Bulgaria has admitted to having been hit by a cyberattack which compromised sensitive tax records of millions of country’s citizens. Bulgaria’s finance minister apologized for the cybersecurity compromise in a statement.
According to the minister, the breach of servers at the Bulgarian tax agency (NRA) happened at the end of June. It is believed the attack on the servers was ostracized from outside the country. Earlier this week, a hacker claiming to be of Russian origin had offered access to the stolen data in an email to local media. The email described the Bulgarian government to be corrupt and further mentioned that hackers had compromised over 110 databases which included highly confidential information from key administrators.
The finance minister Vladislav Goranov said that about 3% of the NRA’s database was affected by the hack. He further clarified that the information did not include any classified information and did not endanger financial stability. The minister was summoned to the parliament to explain the breach.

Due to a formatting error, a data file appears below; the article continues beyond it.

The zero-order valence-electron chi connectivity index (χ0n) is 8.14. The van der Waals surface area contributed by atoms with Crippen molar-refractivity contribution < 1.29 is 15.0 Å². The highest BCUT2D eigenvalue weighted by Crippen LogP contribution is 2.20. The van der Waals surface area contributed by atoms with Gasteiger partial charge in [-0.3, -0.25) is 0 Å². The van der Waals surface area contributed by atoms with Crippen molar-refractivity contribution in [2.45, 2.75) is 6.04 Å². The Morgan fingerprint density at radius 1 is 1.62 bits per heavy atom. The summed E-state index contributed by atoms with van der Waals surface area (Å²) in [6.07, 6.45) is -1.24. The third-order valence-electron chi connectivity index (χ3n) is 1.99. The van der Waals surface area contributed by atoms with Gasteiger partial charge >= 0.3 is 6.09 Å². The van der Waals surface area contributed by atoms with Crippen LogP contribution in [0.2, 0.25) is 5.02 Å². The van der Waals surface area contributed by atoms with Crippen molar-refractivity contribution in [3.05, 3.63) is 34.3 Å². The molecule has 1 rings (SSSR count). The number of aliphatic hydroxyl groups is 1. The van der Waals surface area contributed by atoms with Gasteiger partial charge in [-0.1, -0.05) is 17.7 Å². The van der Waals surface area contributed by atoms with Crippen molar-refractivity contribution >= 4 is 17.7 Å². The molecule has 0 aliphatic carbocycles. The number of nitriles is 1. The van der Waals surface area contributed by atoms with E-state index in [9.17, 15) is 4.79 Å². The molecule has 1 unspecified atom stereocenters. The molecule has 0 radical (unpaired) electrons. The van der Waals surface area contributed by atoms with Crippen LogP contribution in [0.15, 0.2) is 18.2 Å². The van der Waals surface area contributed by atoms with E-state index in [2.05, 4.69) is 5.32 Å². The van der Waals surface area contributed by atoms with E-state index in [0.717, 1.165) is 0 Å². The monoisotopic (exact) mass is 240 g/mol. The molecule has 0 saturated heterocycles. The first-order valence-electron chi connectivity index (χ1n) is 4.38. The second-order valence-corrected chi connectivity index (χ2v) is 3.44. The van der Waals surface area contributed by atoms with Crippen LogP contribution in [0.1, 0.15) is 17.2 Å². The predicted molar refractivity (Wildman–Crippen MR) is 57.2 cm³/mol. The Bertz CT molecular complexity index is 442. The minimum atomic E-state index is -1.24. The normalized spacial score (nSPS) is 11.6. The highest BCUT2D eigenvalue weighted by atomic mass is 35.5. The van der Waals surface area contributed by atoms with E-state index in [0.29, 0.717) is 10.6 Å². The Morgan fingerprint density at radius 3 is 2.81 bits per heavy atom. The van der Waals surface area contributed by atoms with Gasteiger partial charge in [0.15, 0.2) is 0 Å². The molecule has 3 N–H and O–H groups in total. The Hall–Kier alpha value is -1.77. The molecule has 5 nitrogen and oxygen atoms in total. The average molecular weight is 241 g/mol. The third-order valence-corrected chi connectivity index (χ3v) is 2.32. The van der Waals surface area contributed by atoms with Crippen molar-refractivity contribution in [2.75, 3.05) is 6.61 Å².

Some of the local outlets report that the breach resulted in a compromise of around 5 million citizens. Considering that Bulgaria is a country with roughly 7 million people, the breach is huge. Amongst the compromised data was personal identifiable numbers, addresses, and even income data.
India to contest Vodafone tax-case win, defend its uniform tax policy
U.S. Presidential Campaign targeted by hackers
DoorDash hit by a data breach, 4.9 million people affected
Dark Web Hackers Turn to Internet Connected Gas Pumps
Tech worker indicted in relation to Capital One breach
© 2020 CIO Bulletin. All rights reserved.